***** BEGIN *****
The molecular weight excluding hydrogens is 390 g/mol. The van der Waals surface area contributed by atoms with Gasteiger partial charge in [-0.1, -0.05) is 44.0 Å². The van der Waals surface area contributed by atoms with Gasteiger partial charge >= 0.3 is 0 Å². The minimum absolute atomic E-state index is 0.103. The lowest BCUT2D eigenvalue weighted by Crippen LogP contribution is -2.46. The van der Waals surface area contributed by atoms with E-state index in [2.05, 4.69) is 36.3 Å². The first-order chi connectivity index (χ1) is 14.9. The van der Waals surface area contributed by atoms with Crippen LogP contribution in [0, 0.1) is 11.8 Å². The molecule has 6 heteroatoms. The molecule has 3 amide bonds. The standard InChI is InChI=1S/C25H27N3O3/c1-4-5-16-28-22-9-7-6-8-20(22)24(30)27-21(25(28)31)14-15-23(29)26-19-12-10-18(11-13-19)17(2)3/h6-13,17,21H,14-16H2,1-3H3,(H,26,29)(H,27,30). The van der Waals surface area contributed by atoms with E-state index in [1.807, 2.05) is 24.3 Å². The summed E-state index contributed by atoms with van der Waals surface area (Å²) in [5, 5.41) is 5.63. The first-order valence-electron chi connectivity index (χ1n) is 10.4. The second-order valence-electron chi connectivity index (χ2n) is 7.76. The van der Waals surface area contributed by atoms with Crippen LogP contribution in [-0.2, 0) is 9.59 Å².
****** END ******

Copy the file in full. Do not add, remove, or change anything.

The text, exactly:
The molecular weight excluding hydrogens is 390 g/mol. The van der Waals surface area contributed by atoms with Gasteiger partial charge in [-0.1, -0.05) is 44.0 Å². The van der Waals surface area contributed by atoms with Gasteiger partial charge >= 0.3 is 0 Å². The minimum absolute atomic E-state index is 0.103. The lowest BCUT2D eigenvalue weighted by Crippen LogP contribution is -2.46. The van der Waals surface area contributed by atoms with E-state index in [2.05, 4.69) is 36.3 Å². The first-order chi connectivity index (χ1) is 14.9. The van der Waals surface area contributed by atoms with Crippen LogP contribution in [0, 0.1) is 11.8 Å². The molecule has 6 heteroatoms. The molecule has 3 amide bonds. The standard InChI is InChI=1S/C25H27N3O3/c1-4-5-16-28-22-9-7-6-8-20(22)24(30)27-21(25(28)31)14-15-23(29)26-19-12-10-18(11-13-19)17(2)3/h6-13,17,21H,14-16H2,1-3H3,(H,26,29)(H,27,30). The van der Waals surface area contributed by atoms with E-state index in [1.807, 2.05) is 24.3 Å². The summed E-state index contributed by atoms with van der Waals surface area (Å²) in [5, 5.41) is 5.63. The first-order valence-electron chi connectivity index (χ1n) is 10.4. The second-order valence-electron chi connectivity index (χ2n) is 7.76. The van der Waals surface area contributed by atoms with Crippen LogP contribution in [-0.2, 0) is 9.59 Å².